In contrast the asipu, the exorcists, were men, something that may have played a role in the vilification of the witches. What “the asipu did, I think, is to transform this woman – who (is) I said sometimes good, sometimes bad, into a bad person,” said Abusch. “This is genderized in the sense that the asipus are, as far as I know, always male.”
Their efforts were certainly effective. The references to witches in the maqlu ceremony are chilling.
Judge my case, render my verdict!
Burn the warlock, and the witch!
Devour my enemies, consume my oppressors!
Let your fiery red light overwhelm them!
May they come to an end in a trickle like water from a waterskin!
The ceremony
The shorter 10 incantation long ceremony was performed in the morning and involved four basic actions.
-Judging the witch before the sun god Samas
-Burning a representation of her
-Dowsing the remains with water
-Disposing of the remains 
There were two participants in the ceremony, the exorcist (asipu) and the patient. Since they would not have known who in the community was a witch, the two of them created figurines to represent them.
“Raising up statues to the sun, the plantiff identifies the statues that he holds as representations of witches who have performed acts of witchcraft against him and have harmed him unjustly,” said Abusch. “The statues are then bound and placed in a brazier.”
Nusku, god of light and fire, is then invoked to protect the victim and counteract the witches.
A warlock has bewitched me; bewitch him with the witchcraft with which he bewitched me,
A witch has bewitched me; bewitch her with the witchcraft with which she bewitched me...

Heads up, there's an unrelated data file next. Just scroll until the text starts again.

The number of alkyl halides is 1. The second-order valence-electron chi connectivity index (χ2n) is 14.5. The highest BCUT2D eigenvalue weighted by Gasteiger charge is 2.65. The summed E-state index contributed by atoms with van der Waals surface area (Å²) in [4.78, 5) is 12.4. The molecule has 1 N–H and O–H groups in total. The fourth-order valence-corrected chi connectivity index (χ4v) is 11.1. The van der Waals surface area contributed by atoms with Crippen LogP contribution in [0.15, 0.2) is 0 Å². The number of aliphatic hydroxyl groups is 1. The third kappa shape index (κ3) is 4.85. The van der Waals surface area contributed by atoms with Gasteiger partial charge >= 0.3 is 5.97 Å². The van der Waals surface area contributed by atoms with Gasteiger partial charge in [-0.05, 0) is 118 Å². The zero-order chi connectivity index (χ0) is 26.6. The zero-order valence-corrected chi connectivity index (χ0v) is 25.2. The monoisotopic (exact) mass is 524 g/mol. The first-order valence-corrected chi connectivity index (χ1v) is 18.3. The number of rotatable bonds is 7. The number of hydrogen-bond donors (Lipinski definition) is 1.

“The playfulness of these lines should not obscure their power,” said Abusch.
After Nusku is invoked the speaker sets statues of the witches ablaze.
I am raising the torch and burning their statues
(Those) of the demon, the spirit, the lurker, the ghost...
The next section focuses on the release of the witchcraft and liberation of the victim. The last incantation in this section is particularly important, although difficult to translate exactly.
[Ea has (now) unbound] the ligaments that you have bound up,
[Asalluhi has (now) released] the images that you have twisted and fettered.
The knot that you have knotted against me, the pl[lot that you have plotted against me]
May blazing Girra [use the wind to carry off]...
“As the brazier in which the statues have been burning is stirred, and the fire comes forth in a final climatic blaze, the victim speaks this incantation, and recalls that everything that the witches have done, has been undone and has been bounded against them,” said Abusch.
The third section focuses on the use of water to extinguish the fire and what’s left of “the life of the witch.” By the end of it “The witches are pacified and become harmless ghosts.”
...My mouth is water, your mouth is fire:
May my mouth extinguish your mouth,
May the curse of my mouth extinguish the curse of your mouth,
May the plot of my heart extinguish the plot of your heart!
The final section of the short version of maqlu deals with the disposing of the remains of the witches. In this case the charred and washed out figurines. “A mountain stone is placed on the brazier containing the charred and sodden remains of the statues. The speaker here expresses the wish that the mountain confine and pulverize the witches,” said Abusch.
May the mountain cover you,
May the mountain hold you back,
May the mountain pacify you,
May the mountain hide you,
May the mountain enshroud you,
May the mountain turn you back
May the mountain pulverize you...
During the final incantation “A circle of flower is linked out and the speaker commands the ghosts to depart and adjures them never to return,” said Abusch.